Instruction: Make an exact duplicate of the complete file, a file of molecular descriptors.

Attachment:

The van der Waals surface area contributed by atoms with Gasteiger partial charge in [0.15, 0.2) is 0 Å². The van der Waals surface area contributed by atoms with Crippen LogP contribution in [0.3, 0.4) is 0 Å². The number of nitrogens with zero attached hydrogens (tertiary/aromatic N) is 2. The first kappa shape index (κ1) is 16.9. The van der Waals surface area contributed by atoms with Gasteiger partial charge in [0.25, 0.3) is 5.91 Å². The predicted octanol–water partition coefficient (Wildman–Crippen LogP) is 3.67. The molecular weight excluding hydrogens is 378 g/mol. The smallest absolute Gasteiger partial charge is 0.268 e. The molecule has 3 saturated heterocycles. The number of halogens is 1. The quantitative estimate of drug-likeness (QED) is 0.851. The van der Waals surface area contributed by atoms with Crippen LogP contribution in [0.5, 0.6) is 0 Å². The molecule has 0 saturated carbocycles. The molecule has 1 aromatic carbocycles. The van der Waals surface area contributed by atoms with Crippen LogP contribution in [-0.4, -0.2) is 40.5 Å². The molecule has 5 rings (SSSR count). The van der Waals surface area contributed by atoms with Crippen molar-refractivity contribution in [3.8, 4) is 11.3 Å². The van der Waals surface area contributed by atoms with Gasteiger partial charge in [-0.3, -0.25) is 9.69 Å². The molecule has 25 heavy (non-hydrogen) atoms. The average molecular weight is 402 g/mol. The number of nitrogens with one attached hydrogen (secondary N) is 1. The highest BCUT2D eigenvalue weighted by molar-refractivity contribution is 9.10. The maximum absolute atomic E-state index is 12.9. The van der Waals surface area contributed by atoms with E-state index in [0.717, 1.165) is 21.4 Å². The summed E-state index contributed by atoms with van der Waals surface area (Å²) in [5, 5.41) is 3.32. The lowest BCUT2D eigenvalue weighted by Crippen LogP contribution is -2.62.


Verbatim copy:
The van der Waals surface area contributed by atoms with Gasteiger partial charge in [0.15, 0.2) is 0 Å². The van der Waals surface area contributed by atoms with Crippen LogP contribution in [0.3, 0.4) is 0 Å². The number of nitrogens with zero attached hydrogens (tertiary/aromatic N) is 2. The first kappa shape index (κ1) is 16.9. The van der Waals surface area contributed by atoms with Gasteiger partial charge in [0.25, 0.3) is 5.91 Å². The predicted octanol–water partition coefficient (Wildman–Crippen LogP) is 3.67. The molecular weight excluding hydrogens is 378 g/mol. The smallest absolute Gasteiger partial charge is 0.268 e. The molecule has 3 saturated heterocycles. The number of halogens is 1. The quantitative estimate of drug-likeness (QED) is 0.851. The van der Waals surface area contributed by atoms with Crippen LogP contribution in [0.5, 0.6) is 0 Å². The molecule has 0 saturated carbocycles. The molecule has 1 aromatic carbocycles. The van der Waals surface area contributed by atoms with Crippen LogP contribution in [-0.4, -0.2) is 40.5 Å². The molecule has 5 rings (SSSR count). The van der Waals surface area contributed by atoms with Crippen molar-refractivity contribution in [3.8, 4) is 11.3 Å². The van der Waals surface area contributed by atoms with Gasteiger partial charge in [-0.3, -0.25) is 9.69 Å². The molecule has 25 heavy (non-hydrogen) atoms. The average molecular weight is 402 g/mol. The number of nitrogens with one attached hydrogen (secondary N) is 1. The highest BCUT2D eigenvalue weighted by molar-refractivity contribution is 9.10. The maximum absolute atomic E-state index is 12.9. The van der Waals surface area contributed by atoms with E-state index in [0.717, 1.165) is 21.4 Å². The summed E-state index contributed by atoms with van der Waals surface area (Å²) in [5, 5.41) is 3.32. The lowest BCUT2D eigenvalue weighted by Crippen LogP contribution is -2.62.